Sep 10, 2010 3:14 PM by News First 5
Women who start menstruating early may be at increased risk of asthma and poor lung function, new research shows.
Dr. Ferenc Macsali of the University of Bergen in Norway found that having one's first period at age 10 or earlier nearly doubled asthma risk.
"One might want to be alert regarding the potential increased asthma risk in girls with early menarche; programs focusing on ... smoking prevention in adolescents might include early menarche as an indicator of increased risk for impaired respiratory health," they conclude in the American Journal of Respiratory and Critical Care Medicine.
Because hormones appear to play a role in asthma and lung function, the researchers investigated whether the age when a woman began menstruating had any association with her asthma risk and respiratory function in adulthood. They looked at 3,354 women 27 to 57 years old participating in a Europe-wide study of respiratory health.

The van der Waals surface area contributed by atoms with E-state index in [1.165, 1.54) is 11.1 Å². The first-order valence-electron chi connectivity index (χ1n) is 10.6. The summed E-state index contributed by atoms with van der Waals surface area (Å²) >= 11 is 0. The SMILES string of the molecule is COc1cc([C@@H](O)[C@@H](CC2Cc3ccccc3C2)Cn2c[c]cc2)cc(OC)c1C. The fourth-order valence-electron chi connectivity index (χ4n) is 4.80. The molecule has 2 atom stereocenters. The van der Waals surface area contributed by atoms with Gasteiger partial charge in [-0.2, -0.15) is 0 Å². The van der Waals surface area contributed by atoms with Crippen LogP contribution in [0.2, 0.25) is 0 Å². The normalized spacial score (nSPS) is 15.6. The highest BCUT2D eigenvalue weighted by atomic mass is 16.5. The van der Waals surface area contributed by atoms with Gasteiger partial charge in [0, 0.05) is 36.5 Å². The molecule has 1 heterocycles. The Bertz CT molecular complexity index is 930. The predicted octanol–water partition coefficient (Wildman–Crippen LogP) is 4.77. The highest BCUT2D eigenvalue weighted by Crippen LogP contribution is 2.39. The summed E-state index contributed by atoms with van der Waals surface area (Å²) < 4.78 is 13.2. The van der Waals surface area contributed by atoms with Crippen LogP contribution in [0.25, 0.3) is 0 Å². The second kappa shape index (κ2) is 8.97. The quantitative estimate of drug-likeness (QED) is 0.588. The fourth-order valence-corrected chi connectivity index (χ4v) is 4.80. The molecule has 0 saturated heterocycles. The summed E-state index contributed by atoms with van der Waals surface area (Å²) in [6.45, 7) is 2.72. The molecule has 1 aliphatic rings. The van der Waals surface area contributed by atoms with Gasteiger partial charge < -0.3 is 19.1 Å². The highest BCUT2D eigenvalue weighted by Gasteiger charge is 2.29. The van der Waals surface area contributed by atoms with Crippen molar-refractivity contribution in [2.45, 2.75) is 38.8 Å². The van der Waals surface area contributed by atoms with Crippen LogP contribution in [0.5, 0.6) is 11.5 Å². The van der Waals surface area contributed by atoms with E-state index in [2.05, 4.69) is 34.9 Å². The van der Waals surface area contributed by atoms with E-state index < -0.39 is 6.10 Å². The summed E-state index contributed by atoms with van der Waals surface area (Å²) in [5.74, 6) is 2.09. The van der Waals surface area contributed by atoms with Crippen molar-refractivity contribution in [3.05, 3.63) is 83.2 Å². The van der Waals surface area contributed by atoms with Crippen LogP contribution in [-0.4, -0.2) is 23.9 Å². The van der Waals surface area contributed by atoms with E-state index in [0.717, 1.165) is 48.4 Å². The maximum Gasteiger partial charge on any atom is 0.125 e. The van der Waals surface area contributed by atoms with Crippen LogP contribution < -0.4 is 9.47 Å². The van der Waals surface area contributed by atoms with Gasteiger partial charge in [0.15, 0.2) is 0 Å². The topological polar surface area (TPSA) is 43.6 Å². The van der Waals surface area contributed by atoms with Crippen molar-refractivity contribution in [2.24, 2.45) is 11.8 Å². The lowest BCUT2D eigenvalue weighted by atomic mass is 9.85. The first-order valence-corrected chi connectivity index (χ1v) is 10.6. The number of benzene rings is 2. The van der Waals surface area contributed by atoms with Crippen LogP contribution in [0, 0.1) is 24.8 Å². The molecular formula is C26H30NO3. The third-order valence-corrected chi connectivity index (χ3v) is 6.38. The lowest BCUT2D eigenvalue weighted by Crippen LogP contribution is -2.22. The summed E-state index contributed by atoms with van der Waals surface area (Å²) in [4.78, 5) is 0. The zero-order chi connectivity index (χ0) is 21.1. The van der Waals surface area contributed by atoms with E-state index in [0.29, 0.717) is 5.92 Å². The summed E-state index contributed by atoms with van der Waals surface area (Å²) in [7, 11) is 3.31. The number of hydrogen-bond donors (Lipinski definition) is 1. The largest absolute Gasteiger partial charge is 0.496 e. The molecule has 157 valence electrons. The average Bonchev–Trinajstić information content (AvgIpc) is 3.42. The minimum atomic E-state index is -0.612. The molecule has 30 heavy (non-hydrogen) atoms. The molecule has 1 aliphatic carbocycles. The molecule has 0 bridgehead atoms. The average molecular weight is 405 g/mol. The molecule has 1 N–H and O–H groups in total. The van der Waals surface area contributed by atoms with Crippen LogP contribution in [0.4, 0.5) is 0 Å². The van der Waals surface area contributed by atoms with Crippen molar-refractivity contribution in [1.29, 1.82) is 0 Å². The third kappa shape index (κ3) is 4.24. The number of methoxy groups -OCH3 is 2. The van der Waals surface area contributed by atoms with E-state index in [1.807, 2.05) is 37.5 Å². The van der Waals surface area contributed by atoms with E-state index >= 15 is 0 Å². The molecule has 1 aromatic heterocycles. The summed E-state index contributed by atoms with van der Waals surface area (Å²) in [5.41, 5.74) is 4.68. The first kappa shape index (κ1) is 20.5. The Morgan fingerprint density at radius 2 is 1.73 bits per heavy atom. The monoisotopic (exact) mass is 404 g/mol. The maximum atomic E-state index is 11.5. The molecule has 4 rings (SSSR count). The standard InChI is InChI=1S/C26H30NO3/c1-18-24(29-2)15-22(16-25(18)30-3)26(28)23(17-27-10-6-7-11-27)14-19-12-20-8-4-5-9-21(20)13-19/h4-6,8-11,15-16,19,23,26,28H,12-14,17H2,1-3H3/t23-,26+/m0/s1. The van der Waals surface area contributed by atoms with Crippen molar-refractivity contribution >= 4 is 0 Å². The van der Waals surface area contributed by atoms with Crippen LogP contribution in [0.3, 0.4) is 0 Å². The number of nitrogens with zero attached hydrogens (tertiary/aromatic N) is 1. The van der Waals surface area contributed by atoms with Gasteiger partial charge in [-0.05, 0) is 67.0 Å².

Results of two key tests of lung function-forced expiratory volume in one second, meaning the amount a person can exhale after a deep breath in a second, and forced vital capacity, the total volume of air one can exhale after a deep breath-were worse for women who started menstruating at age 10 or earlier compared to women who had their first period at 13, the researchers found.
The women whose periods started early were also nearly three times as likely to report having at least three symptoms of asthma along with bronchial hyperresponsiveness -- an exaggerated response to inhaling substances that cause the airways to constrict, which is a key symptom of asthma.
If you are suffering from asthma, contact Colorado Springs Allergy and Asthma Clinic for proper treatment to control your symptoms.